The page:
Like

  • Well Well & Cut N' Paste At Your Service

    These are the results when business people who own ministers and politicians are known liars, I know personally that Maloney is a chronic and pathological liar, that is what minorities do on the island to get their way, play civil servants and politicians/minusters off against each other using lies, they all do it..

    There was no need for this 11 year old boy to die, Maloney is directly responsible for the child’s death by his arrogant illegal actions and blatant lies to MTW, Town Planning and civil servants and am sure to the ministers he owns, no one can take a look at this photo of the entrance at Coverley and not say it is a badly designed deathtrap and Maloney should NOT be charged….because he SHOULD be charged.

    http://www.nationnews.com/nationnews/news/141595/-concerns-about-coverley-junction-design

    … it is time government ministers and civil servants stop allowing minorities to make demands of , give orders to, control them and do and say what they like to those who are being paid by taxpayers, had that not been the corrupt practices, that child would be alive today…get minorities out of the majority population’s business and lives permanently, they are destructive and do not mean the people well.

    All these officials knew that entrance had design flaws, allowed Bajans to drive on it for 3 years before….they are still driving on it and not one of them including the ministers thought it important to destroy the death trap and the child died….even after the child died, they left it there for more people to die, to appease a liar and crook like Maloney. ..now everyone is denying to cover their asses….but they are admitting that Maloney lied to manipulate the situation.

    “Long-time concerns about Coverley junction design
    BARRY ALLEYNE, barryalleyne@nationnews.com

    Added 24 March 2018

    1 0 0 1Google +0Instagram0Print
    entrance-to-the-villages-at-coverley-032518
    The controversial structure at the entrance of The Villages at Coverley along the ABC Highway, has long been criticised for its design by officials at the Ministry of Transport and Works. (Picture by Jameel Springer.)

    The Ministry of Transport and Works’ top two technical officers had both made it known to Government officials that they had nothing to do with the construction of the junction at the entrance of The Villages project at Coverley, Christ Church.

    l junction had serious design defects.

    The Sunday Sun understands that almost three years ago, the MTW’s Chief Technical Officer Cheryl Bennett-Inniss wrote the ministry’s permanent secretary to clear the air about the design and other issues with the junction.

    In addition, former Chief Technical Officer Frank Thornhill wrote the Town and Country Planning Department more than six years ago pointing out what he considered were deficiencies in the junction at the entrance to The Villages, along the ABC Highway.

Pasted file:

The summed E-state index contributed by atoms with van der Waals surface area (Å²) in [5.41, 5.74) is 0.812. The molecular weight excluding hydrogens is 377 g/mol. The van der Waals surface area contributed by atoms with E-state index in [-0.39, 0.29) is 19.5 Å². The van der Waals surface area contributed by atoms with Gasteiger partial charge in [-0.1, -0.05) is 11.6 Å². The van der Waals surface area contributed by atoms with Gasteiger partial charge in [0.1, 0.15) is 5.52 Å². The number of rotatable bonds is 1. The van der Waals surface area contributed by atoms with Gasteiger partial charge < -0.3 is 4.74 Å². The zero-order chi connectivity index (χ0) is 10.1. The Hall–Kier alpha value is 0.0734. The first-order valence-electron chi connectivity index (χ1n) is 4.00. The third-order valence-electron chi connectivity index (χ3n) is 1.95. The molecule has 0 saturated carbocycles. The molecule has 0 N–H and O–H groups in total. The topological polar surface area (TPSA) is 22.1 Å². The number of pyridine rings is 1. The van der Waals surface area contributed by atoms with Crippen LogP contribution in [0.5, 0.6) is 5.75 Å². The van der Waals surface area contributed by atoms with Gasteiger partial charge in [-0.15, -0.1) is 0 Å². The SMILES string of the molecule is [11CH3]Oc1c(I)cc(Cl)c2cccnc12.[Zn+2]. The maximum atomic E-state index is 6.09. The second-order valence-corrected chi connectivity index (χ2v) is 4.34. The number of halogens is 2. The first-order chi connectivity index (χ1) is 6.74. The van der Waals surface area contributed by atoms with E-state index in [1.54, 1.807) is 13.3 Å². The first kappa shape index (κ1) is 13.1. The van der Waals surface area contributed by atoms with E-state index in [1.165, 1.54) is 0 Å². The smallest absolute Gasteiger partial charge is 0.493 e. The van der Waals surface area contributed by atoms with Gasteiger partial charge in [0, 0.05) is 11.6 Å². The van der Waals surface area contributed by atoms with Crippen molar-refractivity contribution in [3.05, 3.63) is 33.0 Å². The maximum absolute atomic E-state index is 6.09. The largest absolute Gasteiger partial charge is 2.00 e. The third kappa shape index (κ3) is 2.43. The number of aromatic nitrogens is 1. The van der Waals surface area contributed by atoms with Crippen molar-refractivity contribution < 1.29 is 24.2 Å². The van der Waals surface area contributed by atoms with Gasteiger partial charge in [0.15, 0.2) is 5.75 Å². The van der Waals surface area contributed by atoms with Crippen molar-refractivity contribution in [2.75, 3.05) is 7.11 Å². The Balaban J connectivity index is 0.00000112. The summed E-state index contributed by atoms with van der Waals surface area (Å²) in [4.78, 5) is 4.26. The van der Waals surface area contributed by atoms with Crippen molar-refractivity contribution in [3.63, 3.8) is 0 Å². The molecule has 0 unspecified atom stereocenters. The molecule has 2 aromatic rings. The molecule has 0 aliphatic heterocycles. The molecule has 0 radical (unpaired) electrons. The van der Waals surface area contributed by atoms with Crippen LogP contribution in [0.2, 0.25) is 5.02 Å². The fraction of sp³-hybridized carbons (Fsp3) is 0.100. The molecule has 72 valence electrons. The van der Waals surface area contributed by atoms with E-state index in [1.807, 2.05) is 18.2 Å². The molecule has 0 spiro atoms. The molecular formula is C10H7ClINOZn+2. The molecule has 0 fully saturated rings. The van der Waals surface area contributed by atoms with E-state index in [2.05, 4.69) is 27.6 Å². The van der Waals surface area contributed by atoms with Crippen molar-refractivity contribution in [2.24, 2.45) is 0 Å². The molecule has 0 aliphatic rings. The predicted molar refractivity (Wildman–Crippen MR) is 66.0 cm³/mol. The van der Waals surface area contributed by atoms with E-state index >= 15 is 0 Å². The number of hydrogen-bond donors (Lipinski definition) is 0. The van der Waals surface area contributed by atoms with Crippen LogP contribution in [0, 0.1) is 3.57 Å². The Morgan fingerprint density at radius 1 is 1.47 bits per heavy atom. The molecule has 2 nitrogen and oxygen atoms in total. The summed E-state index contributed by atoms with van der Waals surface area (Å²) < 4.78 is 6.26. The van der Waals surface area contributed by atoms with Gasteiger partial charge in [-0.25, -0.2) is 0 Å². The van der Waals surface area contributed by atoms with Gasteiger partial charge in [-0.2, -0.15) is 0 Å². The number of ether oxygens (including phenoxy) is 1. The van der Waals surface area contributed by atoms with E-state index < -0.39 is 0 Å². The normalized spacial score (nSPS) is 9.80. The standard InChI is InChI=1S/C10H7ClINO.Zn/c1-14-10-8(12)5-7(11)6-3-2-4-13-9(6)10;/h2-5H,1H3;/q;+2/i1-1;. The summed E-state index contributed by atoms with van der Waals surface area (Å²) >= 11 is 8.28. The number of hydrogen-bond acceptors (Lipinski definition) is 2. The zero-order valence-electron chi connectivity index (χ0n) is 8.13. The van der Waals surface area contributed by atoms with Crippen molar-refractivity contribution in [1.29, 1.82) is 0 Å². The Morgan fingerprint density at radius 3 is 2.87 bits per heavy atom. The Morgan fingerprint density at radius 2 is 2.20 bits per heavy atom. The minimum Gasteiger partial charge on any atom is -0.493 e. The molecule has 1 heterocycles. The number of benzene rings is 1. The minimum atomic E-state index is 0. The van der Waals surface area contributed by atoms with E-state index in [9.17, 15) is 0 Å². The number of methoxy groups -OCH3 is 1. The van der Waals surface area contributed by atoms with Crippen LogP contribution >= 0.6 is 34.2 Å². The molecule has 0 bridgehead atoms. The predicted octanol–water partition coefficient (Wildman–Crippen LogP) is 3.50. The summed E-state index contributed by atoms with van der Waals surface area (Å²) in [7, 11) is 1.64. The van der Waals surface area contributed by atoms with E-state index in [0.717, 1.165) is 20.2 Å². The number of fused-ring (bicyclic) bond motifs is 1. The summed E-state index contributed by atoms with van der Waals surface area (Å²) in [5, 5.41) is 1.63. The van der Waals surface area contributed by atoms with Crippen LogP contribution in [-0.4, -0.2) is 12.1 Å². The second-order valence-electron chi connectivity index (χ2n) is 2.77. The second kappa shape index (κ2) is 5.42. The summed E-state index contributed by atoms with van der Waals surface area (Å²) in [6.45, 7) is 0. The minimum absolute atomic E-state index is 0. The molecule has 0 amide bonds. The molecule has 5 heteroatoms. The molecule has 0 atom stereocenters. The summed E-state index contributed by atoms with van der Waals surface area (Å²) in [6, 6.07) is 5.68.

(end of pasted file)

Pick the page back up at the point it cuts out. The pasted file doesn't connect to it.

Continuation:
Bennett-Inniss, in her capacity as deputy chief technical officer with responsibility for design services, wrote a letter in July 2015, after The Villages developer Mark Maloney had claimed the design was done by the MTW and the developers had simply put the junction in place.

    “Maloney’s comments are not accurate, and further they cast aspersions on the professional integrity of the technical staff of this ministry,” a concerned Bennett-Inniss had written.

    Bennett-Inniss also took umbrage with comments reportedly made by Maloney purporting there were similar junctions designed by the MTW.

    “This is another erroneous statement, as the dimensions of the acceleration and deceleration lanes at Coverley are quite different (in fact they are deficient) when compared to the ABC Highway Belle Road junction, the only other location in Barbados where this situation of deceleration and acceleration lanes occur,” Bennett-Inniss wrote.”

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  • Well Well & Cut N' Paste At Your Service

    So to break it down for the Maloney yardfowls who find it hard to understand simple things, Maloney built the illegal structure on a highway, road reserve, lied and said it was MTW designed it, lied to Town Planning that it is similiar in dimensions to the one at the Belle, lied and blamed all the officials involved….lied to ministers about his intent, lied to the public that he is not directly responsible for that child’s death….which I knew from day one that he is responsible for the death,

    How many more lies does Maloney have to tell, how many more people have to die at that deathtrap Coverley junction before the DPP does her job and investigate his actions leading up to this child’s death thoroughly, how many more illegal things does Maloney have to do in Barbados before he is charged.

    Like

  • Simple Simon March 23, 2018 at 9:30 PM #

    “I ask you again. What were Maya’s achievements when she was Natlee’s age?”

    Simple Simon

    My friend, that question is irrelevant.

    Exactly where are you going with this silly argument?

    And I stand by my point that one cannot justifiably compare Angelou with Natlee.

    Like

  • Well Well & Cut N' Paste At Your Service